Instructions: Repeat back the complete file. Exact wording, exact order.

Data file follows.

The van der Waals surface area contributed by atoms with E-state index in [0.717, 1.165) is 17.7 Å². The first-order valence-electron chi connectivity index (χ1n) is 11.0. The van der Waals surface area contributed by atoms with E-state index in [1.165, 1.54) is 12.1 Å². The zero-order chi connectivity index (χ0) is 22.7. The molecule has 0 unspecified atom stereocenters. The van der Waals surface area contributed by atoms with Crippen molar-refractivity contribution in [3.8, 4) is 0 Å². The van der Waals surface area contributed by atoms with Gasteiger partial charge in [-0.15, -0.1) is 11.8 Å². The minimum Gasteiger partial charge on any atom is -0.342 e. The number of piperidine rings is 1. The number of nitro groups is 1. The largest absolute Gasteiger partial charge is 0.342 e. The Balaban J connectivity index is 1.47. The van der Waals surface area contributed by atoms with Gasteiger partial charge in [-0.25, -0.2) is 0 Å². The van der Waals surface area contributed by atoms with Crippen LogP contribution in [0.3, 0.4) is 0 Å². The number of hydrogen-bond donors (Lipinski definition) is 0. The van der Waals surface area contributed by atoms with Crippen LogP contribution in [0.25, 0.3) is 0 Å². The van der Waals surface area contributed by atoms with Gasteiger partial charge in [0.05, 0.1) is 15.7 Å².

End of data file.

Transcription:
The van der Waals surface area contributed by atoms with E-state index in [0.717, 1.165) is 17.7 Å². The first-order valence-electron chi connectivity index (χ1n) is 11.0. The van der Waals surface area contributed by atoms with E-state index in [1.165, 1.54) is 12.1 Å². The zero-order chi connectivity index (χ0) is 22.7. The molecule has 0 unspecified atom stereocenters. The van der Waals surface area contributed by atoms with Crippen molar-refractivity contribution in [3.8, 4) is 0 Å². The van der Waals surface area contributed by atoms with Gasteiger partial charge in [-0.15, -0.1) is 11.8 Å². The minimum Gasteiger partial charge on any atom is -0.342 e. The number of piperidine rings is 1. The number of nitro groups is 1. The largest absolute Gasteiger partial charge is 0.342 e. The Balaban J connectivity index is 1.47. The van der Waals surface area contributed by atoms with Gasteiger partial charge in [-0.25, -0.2) is 0 Å². The van der Waals surface area contributed by atoms with Crippen LogP contribution in [0.3, 0.4) is 0 Å². The number of hydrogen-bond donors (Lipinski definition) is 0. The van der Waals surface area contributed by atoms with Crippen LogP contribution in [0.25, 0.3) is 0 Å². The van der Waals surface area contributed by atoms with Gasteiger partial charge in [0.05, 0.1) is 15.7 Å².